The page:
News Releases 2003

  1. Facebook
  2. Twitter
  3. Google Plus
  4. Mail
April 22, 2003

Honda Motor Co., Ltd. Announces New President and CEO

Tokyo, April 22, 2003 --- Honda Motor Co., Ltd. today announced that Takeo Fukui will become the company's sixth President and Chief Executive Officer effective in late June 2003. Fukui, 58, currently a Senior Managing and Representative Director, will succeed Hiroyuki Yoshino, 63, who will assume the post of Director and Advisor to Honda Motor Co. This management succession will occur following the final decision of the Honda Motor Board of Directors after the company's annual shareholders meeting in late June 2003. 

Fukui brings a vast 34 years of experience with Honda to his new role, including expertise in research and development, engineering, environmental technology, racing activities and the manufacturing of automobiles, motorcycles and power products. 

Fukui joined Honda in 1969, after graduating from Waseda University with a B.S. in Applied Chemistry. He started his career at Honda as a member of the Honda project team that developed the Honda CVCC (Compound Vortex Controlled Combustion) engine, which made the Honda Civic the first car to meet the strict emissions standards set by the U.S. Clean Air Act. In 1978, Fukui was transferred to the area of motorcycle racing, where he devoted almost a decade to Honda's racing success including in the World Grand Prix 500cc class - where Honda won the championship for the first time in 1983. 

After 19 years with Honda R&D Co., including serving as Managing Director as well as President of Honda Racing Corp., Fukui was appointed to the Board of Directors of Honda Motor Co. in 1988. 

As Managing Director and later as Senior Managing Director of Honda R&D Co., Fukui assumed the entire responsibility for motorcycle development from 1987 to 1992. In 1992, he became General Manager of the Hamamatsu Factory - a production facility with one of the most complex product mixes of any Honda factory in the world, including motorcycles, power products and auto transmissions. 

From 1994 to 1998, he served as Executive Vice President and later as President of Honda of America Mfg., Inc. in Ohio, where production volume significantly expanded under his tenure in order to meet increasing customer demand for Honda products in the North American market. In 1998, Fukui was named President of Honda R&D Co., his current post, and promoted to Senior Managing Director of Honda Motor Co. in 1999 with the additional responsibility for Honda's motorsports activities, including Formula One Grand Prix racing.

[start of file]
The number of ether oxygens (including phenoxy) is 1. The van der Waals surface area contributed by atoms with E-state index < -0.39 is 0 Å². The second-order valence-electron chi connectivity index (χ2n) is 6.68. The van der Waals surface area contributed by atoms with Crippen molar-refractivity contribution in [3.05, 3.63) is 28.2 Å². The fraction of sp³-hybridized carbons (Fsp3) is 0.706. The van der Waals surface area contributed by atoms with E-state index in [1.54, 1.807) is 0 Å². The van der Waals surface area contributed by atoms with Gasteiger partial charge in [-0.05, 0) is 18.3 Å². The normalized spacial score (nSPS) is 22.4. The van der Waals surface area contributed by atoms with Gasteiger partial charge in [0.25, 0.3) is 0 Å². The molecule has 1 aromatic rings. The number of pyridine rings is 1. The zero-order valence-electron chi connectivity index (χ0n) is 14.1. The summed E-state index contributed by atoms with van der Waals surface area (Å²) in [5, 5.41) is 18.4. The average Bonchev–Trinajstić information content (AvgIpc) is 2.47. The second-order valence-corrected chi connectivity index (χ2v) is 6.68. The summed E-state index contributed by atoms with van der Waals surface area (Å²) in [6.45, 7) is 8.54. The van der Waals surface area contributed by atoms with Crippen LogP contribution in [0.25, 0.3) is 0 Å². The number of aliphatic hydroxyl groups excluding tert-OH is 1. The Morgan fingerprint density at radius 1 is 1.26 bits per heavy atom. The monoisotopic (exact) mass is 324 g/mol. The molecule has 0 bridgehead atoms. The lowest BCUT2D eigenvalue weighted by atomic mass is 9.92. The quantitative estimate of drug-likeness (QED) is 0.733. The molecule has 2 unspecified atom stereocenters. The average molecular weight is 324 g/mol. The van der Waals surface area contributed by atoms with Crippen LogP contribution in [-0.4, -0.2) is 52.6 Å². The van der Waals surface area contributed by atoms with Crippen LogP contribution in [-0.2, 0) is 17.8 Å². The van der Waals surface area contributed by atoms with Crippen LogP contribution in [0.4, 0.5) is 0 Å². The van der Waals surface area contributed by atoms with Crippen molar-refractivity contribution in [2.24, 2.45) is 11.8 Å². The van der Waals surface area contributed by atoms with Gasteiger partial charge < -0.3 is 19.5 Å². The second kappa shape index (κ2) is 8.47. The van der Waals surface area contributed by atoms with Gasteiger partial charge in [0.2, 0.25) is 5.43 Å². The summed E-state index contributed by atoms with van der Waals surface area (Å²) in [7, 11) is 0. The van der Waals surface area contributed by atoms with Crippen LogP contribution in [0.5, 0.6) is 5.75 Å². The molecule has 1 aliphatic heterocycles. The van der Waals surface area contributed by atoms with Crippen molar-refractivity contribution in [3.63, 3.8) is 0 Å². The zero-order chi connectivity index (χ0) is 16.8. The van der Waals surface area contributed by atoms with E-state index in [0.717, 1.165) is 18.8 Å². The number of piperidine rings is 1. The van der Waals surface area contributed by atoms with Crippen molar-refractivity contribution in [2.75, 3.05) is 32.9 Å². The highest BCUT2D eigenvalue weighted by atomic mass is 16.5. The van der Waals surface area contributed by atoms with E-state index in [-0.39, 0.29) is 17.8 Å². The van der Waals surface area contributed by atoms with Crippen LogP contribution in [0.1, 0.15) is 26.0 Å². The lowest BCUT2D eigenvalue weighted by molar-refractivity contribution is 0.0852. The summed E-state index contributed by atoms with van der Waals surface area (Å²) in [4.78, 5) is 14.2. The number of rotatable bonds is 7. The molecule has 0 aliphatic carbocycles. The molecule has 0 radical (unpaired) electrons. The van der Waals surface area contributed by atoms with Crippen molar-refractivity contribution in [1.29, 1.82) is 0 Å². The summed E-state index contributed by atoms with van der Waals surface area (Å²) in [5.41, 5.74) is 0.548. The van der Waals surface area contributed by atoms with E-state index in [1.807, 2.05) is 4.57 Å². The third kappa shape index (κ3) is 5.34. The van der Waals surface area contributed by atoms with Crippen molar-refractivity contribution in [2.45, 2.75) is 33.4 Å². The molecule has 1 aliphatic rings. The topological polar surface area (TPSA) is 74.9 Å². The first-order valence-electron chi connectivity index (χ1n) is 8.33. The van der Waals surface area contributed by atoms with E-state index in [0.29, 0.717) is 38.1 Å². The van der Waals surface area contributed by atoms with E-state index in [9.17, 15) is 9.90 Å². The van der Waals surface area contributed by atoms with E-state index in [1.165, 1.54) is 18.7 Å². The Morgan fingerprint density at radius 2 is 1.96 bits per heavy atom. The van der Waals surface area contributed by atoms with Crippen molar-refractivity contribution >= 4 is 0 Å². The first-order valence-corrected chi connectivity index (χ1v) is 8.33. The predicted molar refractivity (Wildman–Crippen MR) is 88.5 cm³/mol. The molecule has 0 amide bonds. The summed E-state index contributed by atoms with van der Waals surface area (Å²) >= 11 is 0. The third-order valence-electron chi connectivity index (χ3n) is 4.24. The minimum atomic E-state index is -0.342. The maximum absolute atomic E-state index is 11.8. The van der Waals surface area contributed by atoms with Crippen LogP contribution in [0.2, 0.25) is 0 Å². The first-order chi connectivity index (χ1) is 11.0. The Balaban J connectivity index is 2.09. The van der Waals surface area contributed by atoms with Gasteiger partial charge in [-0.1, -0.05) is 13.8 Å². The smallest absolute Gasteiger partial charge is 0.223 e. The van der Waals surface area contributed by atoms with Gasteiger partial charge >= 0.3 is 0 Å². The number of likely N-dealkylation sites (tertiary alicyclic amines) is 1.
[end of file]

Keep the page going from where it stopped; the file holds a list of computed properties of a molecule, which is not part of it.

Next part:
Yoshino has served as Honda's fifth CEO since assuming the position in June 1998. He has been with Honda more than 40 years, including the past five years as President and CEO. Under Yoshino's strong leadership, Honda has expanded its global business from 10 million customers in 1998 to more than 15 million customers in 2002 while creating two new autonomous regional operations in South America and China. The company also has continued to advance its technological leadership, including the introduction of two gas-electric hybrid vehicles, the "FCX" fuel cell vehicle and ASIMO, the world's first bi-pedal humanoid robot. Significantly, over the past four years, Honda has innovated its global manufacturing operations to the flexible "New Manufacturing System" that enables Honda to quickly and flexibly respond to changes in the marketplace on a global basis. 

Yoshino joined Honda in 1963 as an engineer. In 1969, he became the first Honda R&D engineer assigned to the U.S. with the responsibility to work with the U.S. auto industry on the new Clean Air Act. As President of Honda R&D Co. and later Honda Motor Co., he guided the company to a leadership position in meeting both the environmental and safety challenges. 

Honda is one of the world's leading producers of mobility products including its line-up of motorcycles, automobiles and power products. This diverse product lineup has made Honda the world's preeminent engine-maker, with production of more than 15 million engines globally in 2002.